Still, Shabalov finds a beautiful winning motif, invading first with the king and then the queen through an unlocked back door on the kingside, which the Black rook and light-squared bishop are helpless to prevent. White clinched his title with a final sham queen sacrifice: 54. Qh4+ Ke8 56. Qf6! Rxf6 57. exf6 Be6 58. c6 (Black can't stop both passed pawns) g5 59. fxg5 f4 60. g6 fxg3 61. f7+, when 61…Bxf7 62. gxf7+ is hopeless. Akobian resigned.

Indian GM Viswanathan Anand is in the driver's seat with four rounds to go in the Category 19 Corus Chess Tournament that wraps up this week in Wijk aan Zee, Netherlands. Anand is undefeated and half a point clear of Dutch GM Loek Van Wely and Hungary's Judit Polgar.
The tournament has been a setback for young Ukrainian star Ruslan Ponomariov, the surprise winner of FIDE's world championship title last year. Ponomariov, 19, had some strong early results after winning the title, but he has lost several games in Wijk aan Zee and is far back in the pack.
He may have hit bottom with a stinging loss to 15-year-old Azerbaijan sensation Teimour Radjabov in Round 8, a Classical King's Indian in which the champ got no advantage from the White pieces. In this line with 14. Ne6 Bxe6 15. dxe6, White must play aggressively as he can't hold his e-pawn in the long run. White's pieces take up dangerous-looking posts, but no real threats emerge, and Ponomariov is wide open for the counterpunch.
White is barely holding on when a defensive lapse puts him in a mating net: 32. Bc5 Qd2+ 33. Nf2? (keeping it competitive was 33. Kg1 Ne1 34. Nf2 Nf6 35. Qg6) Nf6 34. Qg6 Ng4 35. Kg1 Nce3! (blocking the bishop on c5 from f2) 36. Bxe3 Nxe3 37. h4 (Qh5 g4 38. a4 Qe2 39. axb5 Qf3 and mate to come) Qe2! 38. Qh5 g4!.
The White queen is now cut off from the defense and Ponomariov can't stop 39…Qf3 and 40. Qg2 mate. White resigned.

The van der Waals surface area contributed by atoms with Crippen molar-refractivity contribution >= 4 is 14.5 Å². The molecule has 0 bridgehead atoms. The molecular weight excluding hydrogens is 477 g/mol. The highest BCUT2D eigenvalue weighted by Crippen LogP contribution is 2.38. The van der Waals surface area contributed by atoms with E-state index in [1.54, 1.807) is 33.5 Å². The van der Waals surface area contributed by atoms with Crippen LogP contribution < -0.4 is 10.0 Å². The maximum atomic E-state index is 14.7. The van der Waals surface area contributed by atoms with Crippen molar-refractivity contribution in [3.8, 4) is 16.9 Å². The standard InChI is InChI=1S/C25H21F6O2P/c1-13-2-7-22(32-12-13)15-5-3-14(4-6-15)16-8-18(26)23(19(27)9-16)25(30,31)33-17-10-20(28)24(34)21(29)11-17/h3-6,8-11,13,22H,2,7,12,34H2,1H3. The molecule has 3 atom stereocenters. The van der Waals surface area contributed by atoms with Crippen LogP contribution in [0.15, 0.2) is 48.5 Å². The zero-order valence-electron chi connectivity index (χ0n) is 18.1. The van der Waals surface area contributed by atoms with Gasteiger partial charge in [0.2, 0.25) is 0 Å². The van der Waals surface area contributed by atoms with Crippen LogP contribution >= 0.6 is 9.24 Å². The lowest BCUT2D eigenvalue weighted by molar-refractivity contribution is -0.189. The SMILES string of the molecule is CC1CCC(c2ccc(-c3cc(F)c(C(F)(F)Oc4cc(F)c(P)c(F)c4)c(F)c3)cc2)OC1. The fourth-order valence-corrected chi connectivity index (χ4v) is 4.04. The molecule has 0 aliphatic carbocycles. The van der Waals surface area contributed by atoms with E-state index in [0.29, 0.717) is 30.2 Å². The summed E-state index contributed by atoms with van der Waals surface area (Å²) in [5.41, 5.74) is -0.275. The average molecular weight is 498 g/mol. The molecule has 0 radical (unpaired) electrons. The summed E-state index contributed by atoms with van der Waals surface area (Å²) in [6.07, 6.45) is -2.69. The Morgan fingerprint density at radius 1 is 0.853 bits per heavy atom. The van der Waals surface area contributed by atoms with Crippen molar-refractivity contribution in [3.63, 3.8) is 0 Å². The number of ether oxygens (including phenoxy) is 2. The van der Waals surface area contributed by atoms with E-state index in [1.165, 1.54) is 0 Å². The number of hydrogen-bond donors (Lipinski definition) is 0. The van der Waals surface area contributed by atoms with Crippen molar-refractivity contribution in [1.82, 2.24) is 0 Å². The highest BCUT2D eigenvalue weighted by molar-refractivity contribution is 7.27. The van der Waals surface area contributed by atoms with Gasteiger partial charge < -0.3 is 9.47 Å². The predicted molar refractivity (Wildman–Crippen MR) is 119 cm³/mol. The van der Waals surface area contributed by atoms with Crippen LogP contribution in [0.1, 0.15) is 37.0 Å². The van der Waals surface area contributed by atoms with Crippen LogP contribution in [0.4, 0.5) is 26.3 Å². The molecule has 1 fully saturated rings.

U.S. Championships, Seattle, January 2003
1. e4e632. Nxe6Bxe6
2. d4d533. Rxc6Qe7
3. e5c534. Rxb5Kf7
4. c3Nc635. Ng5+Qxg5
5. Nf3Qb636. Rc7+Qe7
6. a3Nh637. Rxe7+Kxe7
7. b4cxd438. Rc5Rhc8
8. cxd4Nf539. Qa6Rxc5
9. Bb2Be740. Qa7+Ke8
10. h4h541. dxc5Rc8
11. Bd3g642. Qxa4+Bd7
12. Bxf5gxf543. Qd4Be6
13. Nc3Rg844. f4Ke7
14. g3Bd745. Qb4Rc6
15. Bc1Rc846. Kh3Bd7
16. Ne2a547. Kh4Kf7
17. b5Qxb548. Kg5Ke7
18. Bg5a449. Qb3Re6
19. Rb1Qa5+50. Qxd5Bc6
20. Kf1Bxa351. Qa2Bd7
21. Ra1Qb452. Kh6Be8
22. Nf4Rh853. Kg7Bd7
23. Kg2b554. Qh2Rc6
24. Bf6Rh655. Qh4+Ke8
25. Re1Qf856. Qf6Rxf6
26. Qe2Be757. exf6Be6
27. Bg5Rh858. c6g5
28. Rec1Rb859. fxg5f4
29. Rab1Bxg560. g6fxg3
30. hxg5Qa361. f7+Black
31. g6fxg6resigns

65th Corus Chess Tournament, Group A, Wijk aan Zee, Netherlands, January 2003
Ponomariov Radjabov
1. Nf3Nf620. Qh3c6
2. c4g621. Ne3Qf6
3. Nc3Bg722. Ng4Qe7
4. e4d623. Be3Nxe6
5. d40-024. g3Qd7
6. Be2e525. Rf1d5
7. 0-0Nc626. Rf5dxc4
8. d5Ne727. Bxc4Nd4
9. b4Nh528. Rxf8Rxf8
10. Re1f529. Qh5Qd6
11. Ng5Nf630. Kg2b5
12. f3Kh831. Bf7Nc2
13. Rb1h632. Bc5Qd2+
14. Ne6Bxe633. Nf2Nf6
15. dxe6fxe434. Qg6Ng4
16. fxe4Nc635. Kg1Nce3
17. Nd5Ng836. Bxe3Nxe3
18. Bd3Nd437. h4Qe2
19. Qg4g538. Qh5g4
White resigns
David R. Sands can be reached at 202/636-3178 or by e-mail at [email protected].